Perspective, OR How to Spend Thanksgiving Overseas

Sitting in one’s dorm room for roughly 20 hours out of 24, writing a paper, and seeing the sun go down before 4 pm is already a pretty depressing situation on its own.

Combine that with the fact that my Facebook news feed is currently fit to burst with people’s declarations of “glad to be home” and Instagrammed photos of Thanksgiving dinners, and my situation in London becomes excruciating, to say the least.

Earlier today, I was feeling bucketloads of self-pity (as per usual, I guess). I’d just finished writing 2 papers in less than 2 days, had a printing crisis during which every single computer cluster on campus decided to shut me out of the print queue, and went out in the rain and cold to see a horrifically violent dark comedy (this one).

But as I was crossing Embankment Bridge on my way to the National Film Theatre for that BFI screening, I ran into this:

A Christmas market! People were selling street food, licorice, hot chocolate, Peruvian ponchos (bit random but darling), waffles…it smelled divine and it was all lit up like a little winter village.

And in an instant it hit me that my occasional professed misery here is really just a matter of perspective. Yes, it gets dark early; yes, I’m writing a lot of papers in a very short time; yes, living expenses are high; yes, nothing is really all that convenient; yes, it’s freezing cold and damp.

But I shouldn’t forget where I am. I’d wanted to visit London for something like nine years, and the first time I got to set foot in the country — the first time I set foot in Europe, for that matter — was this time, a full three months’ worth of time to study, get intimate with the city, try the lifestyle, and really get a feel for what it means to live in England, as opposed to the alternative (whizzing through a week of tourist activities and going straight home). It’s absolutely incredible to have been given this chance, and papers aside, weather aside, troublesome hallmates aside, I have even more to be thankful for this year than in recent years past.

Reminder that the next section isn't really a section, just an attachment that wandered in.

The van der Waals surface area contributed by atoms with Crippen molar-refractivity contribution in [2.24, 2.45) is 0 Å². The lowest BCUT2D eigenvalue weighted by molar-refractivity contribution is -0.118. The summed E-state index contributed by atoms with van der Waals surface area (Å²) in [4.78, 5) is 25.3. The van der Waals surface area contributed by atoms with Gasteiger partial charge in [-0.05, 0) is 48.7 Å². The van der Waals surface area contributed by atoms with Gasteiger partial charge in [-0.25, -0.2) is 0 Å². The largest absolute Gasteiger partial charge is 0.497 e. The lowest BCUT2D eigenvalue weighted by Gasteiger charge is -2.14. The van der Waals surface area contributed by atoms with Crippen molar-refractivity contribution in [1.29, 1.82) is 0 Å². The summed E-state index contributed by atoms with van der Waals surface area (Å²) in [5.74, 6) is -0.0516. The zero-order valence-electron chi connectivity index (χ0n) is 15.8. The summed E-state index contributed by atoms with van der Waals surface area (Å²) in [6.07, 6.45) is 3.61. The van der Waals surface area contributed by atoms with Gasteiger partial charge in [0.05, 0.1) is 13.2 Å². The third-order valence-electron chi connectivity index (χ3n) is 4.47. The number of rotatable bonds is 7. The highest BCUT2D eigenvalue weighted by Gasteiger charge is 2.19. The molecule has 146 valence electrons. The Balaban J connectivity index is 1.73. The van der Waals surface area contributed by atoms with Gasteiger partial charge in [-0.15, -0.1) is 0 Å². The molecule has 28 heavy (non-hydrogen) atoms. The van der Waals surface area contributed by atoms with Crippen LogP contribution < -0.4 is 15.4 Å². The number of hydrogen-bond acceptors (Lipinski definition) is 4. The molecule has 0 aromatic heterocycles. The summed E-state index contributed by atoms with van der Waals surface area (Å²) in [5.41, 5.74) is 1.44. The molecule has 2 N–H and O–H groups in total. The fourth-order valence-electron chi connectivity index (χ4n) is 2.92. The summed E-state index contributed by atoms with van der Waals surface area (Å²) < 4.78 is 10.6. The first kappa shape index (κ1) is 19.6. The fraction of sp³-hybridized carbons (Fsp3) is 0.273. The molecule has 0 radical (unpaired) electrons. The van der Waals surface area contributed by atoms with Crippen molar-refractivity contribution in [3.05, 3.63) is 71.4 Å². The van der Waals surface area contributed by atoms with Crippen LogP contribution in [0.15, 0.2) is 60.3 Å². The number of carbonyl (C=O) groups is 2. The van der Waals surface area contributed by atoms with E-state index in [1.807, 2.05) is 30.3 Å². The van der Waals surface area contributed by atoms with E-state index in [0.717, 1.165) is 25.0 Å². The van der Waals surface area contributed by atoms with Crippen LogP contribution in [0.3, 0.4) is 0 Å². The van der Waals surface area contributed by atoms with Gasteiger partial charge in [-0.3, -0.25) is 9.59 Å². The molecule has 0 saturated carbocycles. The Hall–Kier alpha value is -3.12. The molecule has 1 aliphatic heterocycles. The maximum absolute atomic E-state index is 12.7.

I’m thankful for:
– my family, and for the fact that they let me embark on this adventure
– my friends back home, to whom I’m excited to return in mid-January
– the friends I’ve gotten to know over here, all of whom are fun, quirky people
– the books on my shelves, because it really is a wonder to have such easy access to so many ideas
– my English seminar professor, because we could not have asked for a better JP advisor (and friend, even)
– the internet, for keeping me connected to the people I need
– and Royal Mail, for fulfilling my romanticized dreams of sending postcards overseas.

Happy Thanksgiving to the Americans — both at home and abroad.

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BFI-sponsored Q&A with the director and stars. Quite blurry — it was actually too dark in the theatre for photos.

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And don’t forget: take a minute to remind yourself of the darker side of Thanksgiving and what it means for Native American culture. As always, check your privilege. Think about where it comes from. Be sensitive. And think profoundly about the ways in which you’ve been handed so many things in life. It’s good to see things from many sides.

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The Thames at night.

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Last night, I went with my seminar classmates and professor to have a British-style dinner for Thanksgiving at Great Queen Street in Holborn. It was candlelit, hearty, and very, very British — I had the partridge with barley and mushrooms. Several of my classmates shared enormous chicken pies. We passed wine around and delightedly commented on how very Victorian our meal looked. A+, would celebrate again~

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On heavy rotation: “All the Rowboats” by Regina Spektor (discovered while browsing the giant Topshop at Oxford Circus). “Underwater” by MIKA. “Take a Walk” by Passion Pit.

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